Are We a Step Closer to Nuclear Fusion?
Nuclear fusion is considered by many to be the holy grail of clean energy—a technology that would transform the world, if only we could figure out how to do it. But harnessing the same process that powers our sun is no small task. Superhot plasma must be created and contained so that two hydrogen atoms can combine to form helium and give off a huge amount of energy at the same time.
The key to a successful fusion reactor design is magnets, because magnetic fields must be used to trap the heat and atomic particles in the device’s reactor core. That’s why attention is turning to MIT, where researchers supported by the U.S. Department of Energy and the National Science Foundation are proposing a new multi-billion-dollar design for a practical compact fusion reactor that includes some impressive new magnet technology.
The idea is to use new commercially available superconductors, rare-earth barium copper oxide (REBCO) superconducting tapes, to produce high-magnetic field coils. The tapes are much smaller than copper conductors of the past, making it possible to design a smaller and less expensive reactor. When cooled to liquid nitrogen temperature, the superconducting tape can carry as much current as the larger copper conductor.
As it turns out, achievable fusion power increases according to the fourth power of the increase in the magnetic field; so doubling the effectiveness of the magnetic field would produce a 16-fold increase in fusion power. The superconductors aren’t there yet, but they are strong enough to increase fusion power by about a factor of 10 compared to today’s superconducting technology.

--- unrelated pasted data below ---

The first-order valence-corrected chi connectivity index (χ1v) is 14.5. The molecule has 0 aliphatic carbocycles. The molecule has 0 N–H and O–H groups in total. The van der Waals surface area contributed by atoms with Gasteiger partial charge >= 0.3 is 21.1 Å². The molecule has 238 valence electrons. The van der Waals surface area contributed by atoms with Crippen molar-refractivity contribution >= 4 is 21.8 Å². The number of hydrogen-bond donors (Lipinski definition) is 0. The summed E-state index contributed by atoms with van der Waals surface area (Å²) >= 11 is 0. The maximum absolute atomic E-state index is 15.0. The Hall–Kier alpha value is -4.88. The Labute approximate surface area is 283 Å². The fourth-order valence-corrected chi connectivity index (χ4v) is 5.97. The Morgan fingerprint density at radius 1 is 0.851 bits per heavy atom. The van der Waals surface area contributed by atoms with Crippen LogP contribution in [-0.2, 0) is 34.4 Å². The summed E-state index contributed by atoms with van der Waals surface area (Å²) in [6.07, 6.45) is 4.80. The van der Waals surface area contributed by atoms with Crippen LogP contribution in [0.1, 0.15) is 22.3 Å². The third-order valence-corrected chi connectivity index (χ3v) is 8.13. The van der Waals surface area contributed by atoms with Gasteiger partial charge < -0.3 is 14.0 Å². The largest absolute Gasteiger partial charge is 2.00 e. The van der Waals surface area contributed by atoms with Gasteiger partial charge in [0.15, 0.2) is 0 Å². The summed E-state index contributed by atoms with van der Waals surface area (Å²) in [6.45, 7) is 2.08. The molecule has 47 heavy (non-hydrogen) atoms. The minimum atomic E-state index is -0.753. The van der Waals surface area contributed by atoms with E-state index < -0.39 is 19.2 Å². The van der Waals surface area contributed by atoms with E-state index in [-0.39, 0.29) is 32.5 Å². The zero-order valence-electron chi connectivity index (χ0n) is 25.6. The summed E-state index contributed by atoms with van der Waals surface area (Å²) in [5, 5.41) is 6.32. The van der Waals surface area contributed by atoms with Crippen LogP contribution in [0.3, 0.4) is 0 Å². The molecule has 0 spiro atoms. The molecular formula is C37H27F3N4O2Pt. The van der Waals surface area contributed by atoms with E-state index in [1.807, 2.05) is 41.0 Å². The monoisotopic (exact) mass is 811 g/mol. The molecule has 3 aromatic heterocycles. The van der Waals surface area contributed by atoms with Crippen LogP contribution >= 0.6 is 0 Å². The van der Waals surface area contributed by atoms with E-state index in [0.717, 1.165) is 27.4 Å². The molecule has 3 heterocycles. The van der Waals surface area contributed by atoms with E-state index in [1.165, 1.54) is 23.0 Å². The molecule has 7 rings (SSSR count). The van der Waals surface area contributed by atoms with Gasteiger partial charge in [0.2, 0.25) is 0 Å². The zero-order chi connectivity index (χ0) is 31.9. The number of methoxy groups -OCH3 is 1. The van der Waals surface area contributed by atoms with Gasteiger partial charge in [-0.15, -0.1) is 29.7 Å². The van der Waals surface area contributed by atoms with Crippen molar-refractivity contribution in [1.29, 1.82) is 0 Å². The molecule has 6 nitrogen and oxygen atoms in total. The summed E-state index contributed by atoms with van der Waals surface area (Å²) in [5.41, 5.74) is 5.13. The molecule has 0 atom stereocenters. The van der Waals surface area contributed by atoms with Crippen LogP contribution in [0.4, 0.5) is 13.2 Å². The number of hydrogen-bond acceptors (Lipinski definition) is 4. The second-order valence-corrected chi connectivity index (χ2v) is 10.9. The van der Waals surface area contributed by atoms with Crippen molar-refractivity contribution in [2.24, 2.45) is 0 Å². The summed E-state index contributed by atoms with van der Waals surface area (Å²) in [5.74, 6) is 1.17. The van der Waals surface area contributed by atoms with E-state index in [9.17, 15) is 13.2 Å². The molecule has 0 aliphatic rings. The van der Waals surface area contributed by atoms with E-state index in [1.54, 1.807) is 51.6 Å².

Additionally, the new superconducting magnets would enable the reactor to operate in a sustained way, producing a steady power output, unlike today’s reactors, which can only operate for a few seconds at a time without overheating their copper coils.
The goal for any fusion reactor is to create more electricity than it consumes, otherwise what’s the point? The MIT reactor should ultimately be able to produce five to six times the energy it consumes, MIT’s scientists say, about 190 megawatts. If true, that would be a stunning breakthrough even if, according to some estimates, the cost of capturing that power would be more than ten times the price of, say, the equivalent amount of wind power for the foreseeable future. One compact reactor could provide enough electricity for about 100,000 people, bringing the true power of the sun into the home for the first time.
Don Willmott is a New York-based journalist who writes about technology, travel, and the environment for a wide variety of publications and websites.